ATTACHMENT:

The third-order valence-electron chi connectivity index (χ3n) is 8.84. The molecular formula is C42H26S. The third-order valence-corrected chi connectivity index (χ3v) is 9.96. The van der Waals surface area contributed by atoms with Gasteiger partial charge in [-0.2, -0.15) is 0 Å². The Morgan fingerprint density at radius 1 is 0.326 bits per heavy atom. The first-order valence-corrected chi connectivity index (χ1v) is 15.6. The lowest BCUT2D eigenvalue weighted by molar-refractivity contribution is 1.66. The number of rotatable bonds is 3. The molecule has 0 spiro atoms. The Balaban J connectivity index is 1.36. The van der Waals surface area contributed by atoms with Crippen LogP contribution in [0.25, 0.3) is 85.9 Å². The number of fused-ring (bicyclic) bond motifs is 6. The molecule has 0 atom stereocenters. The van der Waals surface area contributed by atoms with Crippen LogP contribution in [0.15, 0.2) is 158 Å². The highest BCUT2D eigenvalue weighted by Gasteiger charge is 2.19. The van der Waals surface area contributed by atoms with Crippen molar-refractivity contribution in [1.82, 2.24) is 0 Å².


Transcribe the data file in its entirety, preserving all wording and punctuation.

The third-order valence-electron chi connectivity index (χ3n) is 8.84. The molecular formula is C42H26S. The third-order valence-corrected chi connectivity index (χ3v) is 9.96. The van der Waals surface area contributed by atoms with Gasteiger partial charge in [-0.2, -0.15) is 0 Å². The Morgan fingerprint density at radius 1 is 0.326 bits per heavy atom. The first-order valence-corrected chi connectivity index (χ1v) is 15.6. The lowest BCUT2D eigenvalue weighted by molar-refractivity contribution is 1.66. The number of rotatable bonds is 3. The molecule has 0 spiro atoms. The Balaban J connectivity index is 1.36. The van der Waals surface area contributed by atoms with Crippen LogP contribution in [0.25, 0.3) is 85.9 Å². The number of fused-ring (bicyclic) bond motifs is 6. The molecule has 0 atom stereocenters. The van der Waals surface area contributed by atoms with Crippen LogP contribution in [0.15, 0.2) is 158 Å². The highest BCUT2D eigenvalue weighted by Gasteiger charge is 2.19. The van der Waals surface area contributed by atoms with Crippen molar-refractivity contribution in [1.82, 2.24) is 0 Å².